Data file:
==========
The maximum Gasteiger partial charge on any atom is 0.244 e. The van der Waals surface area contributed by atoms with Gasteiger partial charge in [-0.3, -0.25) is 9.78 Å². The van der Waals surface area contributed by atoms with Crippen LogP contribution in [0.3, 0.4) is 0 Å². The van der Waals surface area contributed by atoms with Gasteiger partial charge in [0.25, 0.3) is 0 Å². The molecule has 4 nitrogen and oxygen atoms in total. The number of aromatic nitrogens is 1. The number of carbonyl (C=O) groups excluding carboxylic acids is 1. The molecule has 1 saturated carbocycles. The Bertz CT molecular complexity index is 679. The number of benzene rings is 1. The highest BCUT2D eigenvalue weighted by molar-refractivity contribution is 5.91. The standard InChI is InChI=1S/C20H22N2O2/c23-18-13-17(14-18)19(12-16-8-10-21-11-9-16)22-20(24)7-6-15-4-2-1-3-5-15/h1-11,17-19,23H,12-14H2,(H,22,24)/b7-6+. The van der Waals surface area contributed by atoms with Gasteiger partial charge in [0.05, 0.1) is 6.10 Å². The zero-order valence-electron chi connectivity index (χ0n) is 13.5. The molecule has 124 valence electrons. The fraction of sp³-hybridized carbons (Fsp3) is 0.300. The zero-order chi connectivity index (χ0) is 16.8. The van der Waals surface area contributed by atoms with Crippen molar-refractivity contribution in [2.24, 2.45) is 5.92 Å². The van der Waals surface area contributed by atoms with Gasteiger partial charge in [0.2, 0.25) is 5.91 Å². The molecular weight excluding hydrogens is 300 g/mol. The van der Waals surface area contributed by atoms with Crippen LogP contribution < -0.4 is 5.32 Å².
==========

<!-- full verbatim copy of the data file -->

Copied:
The maximum Gasteiger partial charge on any atom is 0.244 e. The van der Waals surface area contributed by atoms with Gasteiger partial charge in [-0.3, -0.25) is 9.78 Å². The van der Waals surface area contributed by atoms with Crippen LogP contribution in [0.3, 0.4) is 0 Å². The van der Waals surface area contributed by atoms with Gasteiger partial charge in [0.25, 0.3) is 0 Å². The molecule has 4 nitrogen and oxygen atoms in total. The number of aromatic nitrogens is 1. The number of carbonyl (C=O) groups excluding carboxylic acids is 1. The molecule has 1 saturated carbocycles. The Bertz CT molecular complexity index is 679. The number of benzene rings is 1. The highest BCUT2D eigenvalue weighted by molar-refractivity contribution is 5.91. The standard InChI is InChI=1S/C20H22N2O2/c23-18-13-17(14-18)19(12-16-8-10-21-11-9-16)22-20(24)7-6-15-4-2-1-3-5-15/h1-11,17-19,23H,12-14H2,(H,22,24)/b7-6+. The van der Waals surface area contributed by atoms with Gasteiger partial charge in [0.05, 0.1) is 6.10 Å². The zero-order valence-electron chi connectivity index (χ0n) is 13.5. The molecule has 124 valence electrons. The fraction of sp³-hybridized carbons (Fsp3) is 0.300. The zero-order chi connectivity index (χ0) is 16.8. The van der Waals surface area contributed by atoms with Crippen molar-refractivity contribution in [2.24, 2.45) is 5.92 Å². The van der Waals surface area contributed by atoms with Gasteiger partial charge in [0.2, 0.25) is 5.91 Å². The molecular weight excluding hydrogens is 300 g/mol. The van der Waals surface area contributed by atoms with Crippen LogP contribution < -0.4 is 5.32 Å².